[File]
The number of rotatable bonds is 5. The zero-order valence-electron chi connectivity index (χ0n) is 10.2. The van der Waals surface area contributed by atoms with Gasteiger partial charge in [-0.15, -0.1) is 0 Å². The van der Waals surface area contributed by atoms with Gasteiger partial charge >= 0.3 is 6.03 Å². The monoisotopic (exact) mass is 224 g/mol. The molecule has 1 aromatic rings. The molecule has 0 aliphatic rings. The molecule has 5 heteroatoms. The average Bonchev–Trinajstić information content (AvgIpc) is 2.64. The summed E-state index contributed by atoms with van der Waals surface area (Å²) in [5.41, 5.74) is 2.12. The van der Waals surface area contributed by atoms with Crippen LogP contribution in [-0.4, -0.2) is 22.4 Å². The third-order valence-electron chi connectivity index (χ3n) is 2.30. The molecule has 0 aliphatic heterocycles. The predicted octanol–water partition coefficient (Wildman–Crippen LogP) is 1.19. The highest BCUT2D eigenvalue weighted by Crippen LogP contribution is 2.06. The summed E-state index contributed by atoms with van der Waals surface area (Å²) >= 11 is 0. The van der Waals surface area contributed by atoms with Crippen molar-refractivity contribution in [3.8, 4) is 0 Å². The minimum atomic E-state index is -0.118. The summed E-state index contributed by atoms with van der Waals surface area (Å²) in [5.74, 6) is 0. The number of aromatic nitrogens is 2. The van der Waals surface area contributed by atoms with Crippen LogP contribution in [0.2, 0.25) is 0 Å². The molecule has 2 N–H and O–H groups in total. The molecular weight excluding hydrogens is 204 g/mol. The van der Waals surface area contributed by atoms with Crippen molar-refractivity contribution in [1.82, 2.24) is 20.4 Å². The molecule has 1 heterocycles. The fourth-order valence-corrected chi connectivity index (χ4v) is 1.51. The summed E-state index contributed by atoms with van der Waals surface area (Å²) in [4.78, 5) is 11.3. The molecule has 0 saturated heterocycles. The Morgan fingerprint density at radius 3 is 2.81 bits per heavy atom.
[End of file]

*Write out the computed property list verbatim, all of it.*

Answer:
The number of rotatable bonds is 5. The zero-order valence-electron chi connectivity index (χ0n) is 10.2. The van der Waals surface area contributed by atoms with Gasteiger partial charge in [-0.15, -0.1) is 0 Å². The van der Waals surface area contributed by atoms with Gasteiger partial charge >= 0.3 is 6.03 Å². The monoisotopic (exact) mass is 224 g/mol. The molecule has 1 aromatic rings. The molecule has 0 aliphatic rings. The molecule has 5 heteroatoms. The average Bonchev–Trinajstić information content (AvgIpc) is 2.64. The summed E-state index contributed by atoms with van der Waals surface area (Å²) in [5.41, 5.74) is 2.12. The van der Waals surface area contributed by atoms with Crippen LogP contribution in [-0.4, -0.2) is 22.4 Å². The third-order valence-electron chi connectivity index (χ3n) is 2.30. The molecule has 0 aliphatic heterocycles. The predicted octanol–water partition coefficient (Wildman–Crippen LogP) is 1.19. The highest BCUT2D eigenvalue weighted by Crippen LogP contribution is 2.06. The summed E-state index contributed by atoms with van der Waals surface area (Å²) >= 11 is 0. The van der Waals surface area contributed by atoms with Crippen molar-refractivity contribution in [3.8, 4) is 0 Å². The minimum atomic E-state index is -0.118. The summed E-state index contributed by atoms with van der Waals surface area (Å²) in [5.74, 6) is 0. The number of aromatic nitrogens is 2. The van der Waals surface area contributed by atoms with Crippen LogP contribution in [0.2, 0.25) is 0 Å². The molecule has 2 N–H and O–H groups in total. The molecular weight excluding hydrogens is 204 g/mol. The van der Waals surface area contributed by atoms with Crippen molar-refractivity contribution in [1.82, 2.24) is 20.4 Å². The molecule has 1 heterocycles. The fourth-order valence-corrected chi connectivity index (χ4v) is 1.51. The summed E-state index contributed by atoms with van der Waals surface area (Å²) in [4.78, 5) is 11.3. The molecule has 0 saturated heterocycles. The Morgan fingerprint density at radius 3 is 2.81 bits per heavy atom.